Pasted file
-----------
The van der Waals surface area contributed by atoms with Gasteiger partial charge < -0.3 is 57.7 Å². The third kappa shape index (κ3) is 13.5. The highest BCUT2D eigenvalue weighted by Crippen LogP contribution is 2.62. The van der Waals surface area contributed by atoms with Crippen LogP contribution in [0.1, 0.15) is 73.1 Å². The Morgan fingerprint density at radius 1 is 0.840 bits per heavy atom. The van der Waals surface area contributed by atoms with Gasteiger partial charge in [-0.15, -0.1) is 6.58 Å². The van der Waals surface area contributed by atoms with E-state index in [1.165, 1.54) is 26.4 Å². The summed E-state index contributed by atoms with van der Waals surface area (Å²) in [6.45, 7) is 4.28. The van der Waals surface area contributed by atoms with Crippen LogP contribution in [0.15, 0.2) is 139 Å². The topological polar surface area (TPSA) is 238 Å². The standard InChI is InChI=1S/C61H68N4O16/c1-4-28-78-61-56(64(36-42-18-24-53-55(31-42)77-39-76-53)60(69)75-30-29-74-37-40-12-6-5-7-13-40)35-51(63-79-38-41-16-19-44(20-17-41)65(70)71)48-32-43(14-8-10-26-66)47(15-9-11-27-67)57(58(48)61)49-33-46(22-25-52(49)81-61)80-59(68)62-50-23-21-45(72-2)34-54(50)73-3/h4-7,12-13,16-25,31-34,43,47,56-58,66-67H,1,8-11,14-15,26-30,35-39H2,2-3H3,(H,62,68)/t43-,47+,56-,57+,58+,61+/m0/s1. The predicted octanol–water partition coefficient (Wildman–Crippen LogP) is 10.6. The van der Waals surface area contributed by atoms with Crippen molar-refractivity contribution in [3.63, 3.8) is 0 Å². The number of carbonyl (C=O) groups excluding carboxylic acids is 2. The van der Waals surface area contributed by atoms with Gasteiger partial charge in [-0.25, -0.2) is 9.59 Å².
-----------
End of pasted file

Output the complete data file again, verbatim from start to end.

The van der Waals surface area contributed by atoms with Gasteiger partial charge < -0.3 is 57.7 Å². The third kappa shape index (κ3) is 13.5. The highest BCUT2D eigenvalue weighted by Crippen LogP contribution is 2.62. The van der Waals surface area contributed by atoms with Crippen LogP contribution in [0.1, 0.15) is 73.1 Å². The Morgan fingerprint density at radius 1 is 0.840 bits per heavy atom. The van der Waals surface area contributed by atoms with Gasteiger partial charge in [-0.15, -0.1) is 6.58 Å². The van der Waals surface area contributed by atoms with E-state index in [1.165, 1.54) is 26.4 Å². The summed E-state index contributed by atoms with van der Waals surface area (Å²) in [6.45, 7) is 4.28. The van der Waals surface area contributed by atoms with Crippen LogP contribution in [0.15, 0.2) is 139 Å². The topological polar surface area (TPSA) is 238 Å². The standard InChI is InChI=1S/C61H68N4O16/c1-4-28-78-61-56(64(36-42-18-24-53-55(31-42)77-39-76-53)60(69)75-30-29-74-37-40-12-6-5-7-13-40)35-51(63-79-38-41-16-19-44(20-17-41)65(70)71)48-32-43(14-8-10-26-66)47(15-9-11-27-67)57(58(48)61)49-33-46(22-25-52(49)81-61)80-59(68)62-50-23-21-45(72-2)34-54(50)73-3/h4-7,12-13,16-25,31-34,43,47,56-58,66-67H,1,8-11,14-15,26-30,35-39H2,2-3H3,(H,62,68)/t43-,47+,56-,57+,58+,61+/m0/s1. The predicted octanol–water partition coefficient (Wildman–Crippen LogP) is 10.6. The van der Waals surface area contributed by atoms with Crippen molar-refractivity contribution in [3.63, 3.8) is 0 Å². The number of carbonyl (C=O) groups excluding carboxylic acids is 2. The van der Waals surface area contributed by atoms with Gasteiger partial charge in [-0.25, -0.2) is 9.59 Å².